However, many countries have now brought specific ordinances to allow open access to all the public charging stations. This allows the EV users to access all the public charging points and enable them to pay directly using the debit / credit cards, apps, cash, etc. The directives also obliges the EMSPs and CPOs to display the charging prices before the charge process starts.

Yes, one can drive EV across different countries in several regions of the world. Several EMSP in Europe provide a transnational network of charging points to their customers by signing roaming contracts with Roaming service providers.

Roaming service providers also offer solutions to EMSP and CPOs where in EV drivers without a contract can also pay directly through various payment modes at their charging station network.

Hubject, Gireve, and MOBI:E are few of the roaming service providers.

Interoperability (IOP) is the ability of two or more networks, systems, applications, components, or devices from the same vendor, or different vendors, to exchange and subsequently use that information in order to perform required functions.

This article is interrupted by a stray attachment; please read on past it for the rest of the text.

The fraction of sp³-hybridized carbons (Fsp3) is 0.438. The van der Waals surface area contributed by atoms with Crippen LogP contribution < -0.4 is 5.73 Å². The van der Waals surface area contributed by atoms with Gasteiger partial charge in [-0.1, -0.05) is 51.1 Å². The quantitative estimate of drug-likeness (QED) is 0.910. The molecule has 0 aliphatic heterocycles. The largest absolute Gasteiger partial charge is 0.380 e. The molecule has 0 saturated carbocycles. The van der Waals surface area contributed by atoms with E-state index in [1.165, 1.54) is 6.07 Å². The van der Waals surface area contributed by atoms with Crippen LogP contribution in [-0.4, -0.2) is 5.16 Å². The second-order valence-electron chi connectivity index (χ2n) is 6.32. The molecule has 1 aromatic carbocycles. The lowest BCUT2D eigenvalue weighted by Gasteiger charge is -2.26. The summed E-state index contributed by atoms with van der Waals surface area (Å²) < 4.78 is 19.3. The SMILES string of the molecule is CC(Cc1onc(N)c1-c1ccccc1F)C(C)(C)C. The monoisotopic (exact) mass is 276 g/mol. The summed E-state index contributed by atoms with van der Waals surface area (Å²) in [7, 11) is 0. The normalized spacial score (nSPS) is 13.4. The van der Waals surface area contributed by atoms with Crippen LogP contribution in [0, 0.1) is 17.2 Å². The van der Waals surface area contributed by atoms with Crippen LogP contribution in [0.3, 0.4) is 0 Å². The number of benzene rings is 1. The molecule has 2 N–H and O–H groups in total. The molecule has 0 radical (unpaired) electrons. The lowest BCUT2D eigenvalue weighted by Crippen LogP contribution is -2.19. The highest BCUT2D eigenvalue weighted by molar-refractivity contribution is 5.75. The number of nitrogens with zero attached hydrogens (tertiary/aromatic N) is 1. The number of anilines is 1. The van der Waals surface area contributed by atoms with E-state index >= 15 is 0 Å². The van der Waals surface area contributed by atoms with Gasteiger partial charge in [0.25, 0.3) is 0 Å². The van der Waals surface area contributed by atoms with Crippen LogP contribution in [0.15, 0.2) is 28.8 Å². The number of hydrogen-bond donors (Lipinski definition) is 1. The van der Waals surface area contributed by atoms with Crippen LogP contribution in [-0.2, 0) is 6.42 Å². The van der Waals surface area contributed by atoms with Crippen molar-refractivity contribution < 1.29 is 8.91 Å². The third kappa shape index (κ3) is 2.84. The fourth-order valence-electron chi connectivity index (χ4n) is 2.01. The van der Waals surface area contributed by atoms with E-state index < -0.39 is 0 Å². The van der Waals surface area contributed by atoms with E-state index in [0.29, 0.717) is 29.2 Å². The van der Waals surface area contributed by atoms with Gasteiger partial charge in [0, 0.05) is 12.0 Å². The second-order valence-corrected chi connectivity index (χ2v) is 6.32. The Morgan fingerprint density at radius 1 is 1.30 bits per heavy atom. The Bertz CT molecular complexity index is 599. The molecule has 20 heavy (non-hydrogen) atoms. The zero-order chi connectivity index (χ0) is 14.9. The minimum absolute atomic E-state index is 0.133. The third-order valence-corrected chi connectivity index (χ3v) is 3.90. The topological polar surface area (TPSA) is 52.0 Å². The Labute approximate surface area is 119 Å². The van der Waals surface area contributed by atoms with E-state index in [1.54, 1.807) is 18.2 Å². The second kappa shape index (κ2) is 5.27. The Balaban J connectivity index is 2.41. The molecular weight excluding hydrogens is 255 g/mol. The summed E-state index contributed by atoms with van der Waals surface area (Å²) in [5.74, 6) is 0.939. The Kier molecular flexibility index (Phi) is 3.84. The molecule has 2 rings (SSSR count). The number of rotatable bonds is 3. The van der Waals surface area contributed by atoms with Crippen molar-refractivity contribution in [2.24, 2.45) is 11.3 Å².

To give a practical example: Bus Operators will make sure that the charging plug they use for their charging stations will be interoperable with different models of electric buses. This will allow the purchase of new electric buses from different vendors in the future. Therefore they rely on industry charging standards like CCS oder Chademo.

A Charge point Operator (CPO) installs the charging points and undertakes the operations and maintenance role of the charging points. The CPO also undertakes the role of authorizing the charge process, generating a charge data record and subsequently collect the bill amount from the Electric Mobility Service Provider (EMSP). Big CPOs manage the charging point networks using Charge Point Management System.

e.g. Smatrics is a CPO which provides a network of public charging points in Austria and uses a charge point management system to manage its charging point network. Similarly is a Germany based CPO which provides charging point network for home and workplace charging.

Electric Mobility Service Provider (EMSP) provide services to two main stakeholders in the charging business i.e. the CPOs and the end users / EV drivers. EMSP sign access agreements with different CPOs for charging point networks (CPN) and develops a local / regional /national level CPN. EMSP develop charging plans and provide access to the CPN with single access key to the end users. The major roles of the EMSP are initial contract work with CPOs, marketing, provide charge plans & network access to end users and clearing house function.